“When money is expensive, a dollar today is worth a lot more than a dollar tomorrow – or even the promise of many dollars tomorrow. But when capital costs are low, the time value of money is low. So the promise of more dollars tomorrow (through growth) exceeds the value of a few extra dollars next quarter.”
Simply put, when money is relatively cheap, tomorrow’s dollars are worth more than today’s, making investment in loans and capital worthwhile. Whether or not you choose to take advantage of this economic moment, it’s likely that your competitors will.
5. Rethink Your Attribution Strategy
Do: consider all points and avenues of attribution
Don’t: focus solely on one point (e.g. last click) or risk misattribution
Wise investment doesn’t end when all your campaigns have been launched. Constant manual budget adjustments are the key to making campaigns successful, and to make those adjustments correctly, you need accurate attribution.
Google Analytics defines several different models of attribution, and choosing the right one is important regardless of platform. For example, if you determine attribution for a social media campaign by last click, then you may miss out on the campaign’s true impact: introducing the prospect to your product or service (first click) before they went on to make a purchase at a later point.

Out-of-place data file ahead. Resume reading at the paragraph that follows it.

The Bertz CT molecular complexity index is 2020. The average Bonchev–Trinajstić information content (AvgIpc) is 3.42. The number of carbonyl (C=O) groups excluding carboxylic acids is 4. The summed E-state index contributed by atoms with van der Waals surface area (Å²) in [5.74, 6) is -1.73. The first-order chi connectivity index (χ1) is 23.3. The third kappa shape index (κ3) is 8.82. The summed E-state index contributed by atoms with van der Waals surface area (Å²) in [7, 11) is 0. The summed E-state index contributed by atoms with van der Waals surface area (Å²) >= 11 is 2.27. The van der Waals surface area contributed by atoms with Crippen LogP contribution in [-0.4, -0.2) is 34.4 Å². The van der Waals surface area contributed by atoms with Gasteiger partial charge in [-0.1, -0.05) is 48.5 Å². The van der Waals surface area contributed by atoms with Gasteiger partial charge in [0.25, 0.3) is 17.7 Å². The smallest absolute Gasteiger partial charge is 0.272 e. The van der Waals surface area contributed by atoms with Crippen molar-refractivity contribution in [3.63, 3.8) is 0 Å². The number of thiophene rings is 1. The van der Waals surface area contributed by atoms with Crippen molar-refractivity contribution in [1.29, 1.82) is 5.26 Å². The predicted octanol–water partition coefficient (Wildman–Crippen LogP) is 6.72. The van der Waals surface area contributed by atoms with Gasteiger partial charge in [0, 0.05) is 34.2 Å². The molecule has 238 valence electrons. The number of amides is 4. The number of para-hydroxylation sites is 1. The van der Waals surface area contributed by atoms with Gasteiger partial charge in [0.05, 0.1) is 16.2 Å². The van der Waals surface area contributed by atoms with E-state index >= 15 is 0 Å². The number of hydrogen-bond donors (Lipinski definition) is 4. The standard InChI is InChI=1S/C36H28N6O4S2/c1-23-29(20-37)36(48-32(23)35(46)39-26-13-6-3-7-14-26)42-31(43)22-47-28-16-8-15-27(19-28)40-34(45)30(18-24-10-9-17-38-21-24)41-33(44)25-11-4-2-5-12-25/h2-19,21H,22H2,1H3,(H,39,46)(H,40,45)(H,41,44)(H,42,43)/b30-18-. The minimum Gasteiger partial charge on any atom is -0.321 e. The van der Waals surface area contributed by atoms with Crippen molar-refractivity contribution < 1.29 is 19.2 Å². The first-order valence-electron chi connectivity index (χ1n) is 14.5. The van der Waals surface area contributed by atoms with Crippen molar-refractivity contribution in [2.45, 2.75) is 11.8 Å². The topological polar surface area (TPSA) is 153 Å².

It’s also important to properly attribute the ways in which digital marketing may influence offline purchase decisions across multiple devices. Consider a scenario like this: your prospect sees your social media campaign on their desktop computer, and it convinces them to travel to a physical store location. There, they make a purchase using a coupon they access through their smartphone’s email client. This multi-touch, cross-device journey needs to be tracked and properly attributed from start to finish. Check out our 10 Future-Proof Mobile Strategies white paper to learn more about how to properly attribute cross-device and online-to-offline interactions.
Correctly attributing the results of all your campaigns is critical to helping you know where you need to increase investments in the future and where you might need to scale investments back when planning your 2018 budget.
6. Key Takeaways
- Think Like A Challenger
- Use the Three Bucket Strategy
- Exceed industry and competitor benchmarks
- Shift marketing to focus on CLV over ROAS
- Take advantage of cheap capital
- Properly attribute all efforts
As mentioned above, growing your budget is not simply about spending more. Investments should be targeted to help you understand who your business’s most valuable customers are, and what they’re worth to you over their lifetime. Most importantly, you need to invest smartly to understand how to get more of the highest CLV customers your business needs to grow.